More recently, 3D printing innovations are advancing the use of existing technology as opposed to inventing new methods of printing as seen with the first 3D printed car, 3D printed chocolate, and a 3D printed model airplane. In 2013 and 2014, the news media regularly reported amazing advancements like a 3-D printed house, doctors using a 3D printed splint to help a baby breathe, 3D printed clothes and 3D printed shapes made from sugar.
3D printing continues to be used by engineers and design houses for rapid prototyping of parts. Due to advancements in speed, cost, and size of 3D printers, in-house 3D printing is now a possibility for many businesses and using 3D printing houses is more affordable.
With current technology, it is now cost-effective to 3D print unique and costly items for end use, like dental devices, hearing aids, and jewelry.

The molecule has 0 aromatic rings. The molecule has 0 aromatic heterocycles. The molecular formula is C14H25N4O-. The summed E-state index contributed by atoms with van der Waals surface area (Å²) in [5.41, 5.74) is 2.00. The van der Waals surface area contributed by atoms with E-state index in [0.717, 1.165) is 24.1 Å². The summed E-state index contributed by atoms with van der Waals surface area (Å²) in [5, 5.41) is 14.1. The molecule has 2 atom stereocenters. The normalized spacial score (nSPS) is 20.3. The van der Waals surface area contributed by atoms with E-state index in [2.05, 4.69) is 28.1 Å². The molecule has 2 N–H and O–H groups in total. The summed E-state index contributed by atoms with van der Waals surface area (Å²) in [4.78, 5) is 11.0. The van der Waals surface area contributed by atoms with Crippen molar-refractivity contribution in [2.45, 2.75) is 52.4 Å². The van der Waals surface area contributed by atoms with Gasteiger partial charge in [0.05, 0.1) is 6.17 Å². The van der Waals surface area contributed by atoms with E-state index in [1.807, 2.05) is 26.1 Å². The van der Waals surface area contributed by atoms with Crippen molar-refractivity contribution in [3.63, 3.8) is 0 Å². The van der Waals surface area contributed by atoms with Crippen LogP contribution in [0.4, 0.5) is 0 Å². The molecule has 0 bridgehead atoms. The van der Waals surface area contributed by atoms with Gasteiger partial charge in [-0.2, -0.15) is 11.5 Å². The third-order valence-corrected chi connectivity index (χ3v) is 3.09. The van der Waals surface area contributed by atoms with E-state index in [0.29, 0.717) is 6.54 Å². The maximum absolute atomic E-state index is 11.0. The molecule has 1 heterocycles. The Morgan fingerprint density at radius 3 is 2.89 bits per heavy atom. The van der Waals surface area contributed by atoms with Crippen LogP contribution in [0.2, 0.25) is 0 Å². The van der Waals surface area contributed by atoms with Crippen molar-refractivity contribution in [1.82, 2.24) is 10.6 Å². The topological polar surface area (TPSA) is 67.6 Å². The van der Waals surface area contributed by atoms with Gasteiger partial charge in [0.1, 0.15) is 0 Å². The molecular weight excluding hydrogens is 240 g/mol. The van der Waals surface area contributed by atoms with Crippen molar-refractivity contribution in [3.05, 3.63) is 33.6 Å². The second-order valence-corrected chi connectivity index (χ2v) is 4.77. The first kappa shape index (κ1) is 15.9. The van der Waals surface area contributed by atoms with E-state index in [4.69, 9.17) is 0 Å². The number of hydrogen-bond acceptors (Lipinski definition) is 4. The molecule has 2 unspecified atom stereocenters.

Nike, Adidas, and Under Armour have produced limited-edition custom shoes and cleats for elite athletes, and in April 2016 New Balance offered a limited-edition running shoe for sale with a 3-D printed midsole. There is also a whole market segment of 3D printing specializing in custom 3-D printed figurines, featuring several ways that you can 3-D print figurines of yourself based on photographs or 3D scans.
Larger 3D Printer manufacturers like 3D systems and Stratasys are investing engineering effort into producing more cost-effective, reliable, easy-to-use 3D printers that make more accurate parts with a greater range of materials.
HP just introduced a new 3D printer using their recently patented Multi-Jet Fusion (MJF) technology, which promises 3D printed parts with improved “strength, accuracy, resiliency and finish” that print 10 times faster and deliver superior parts at less than half the costs of competitors.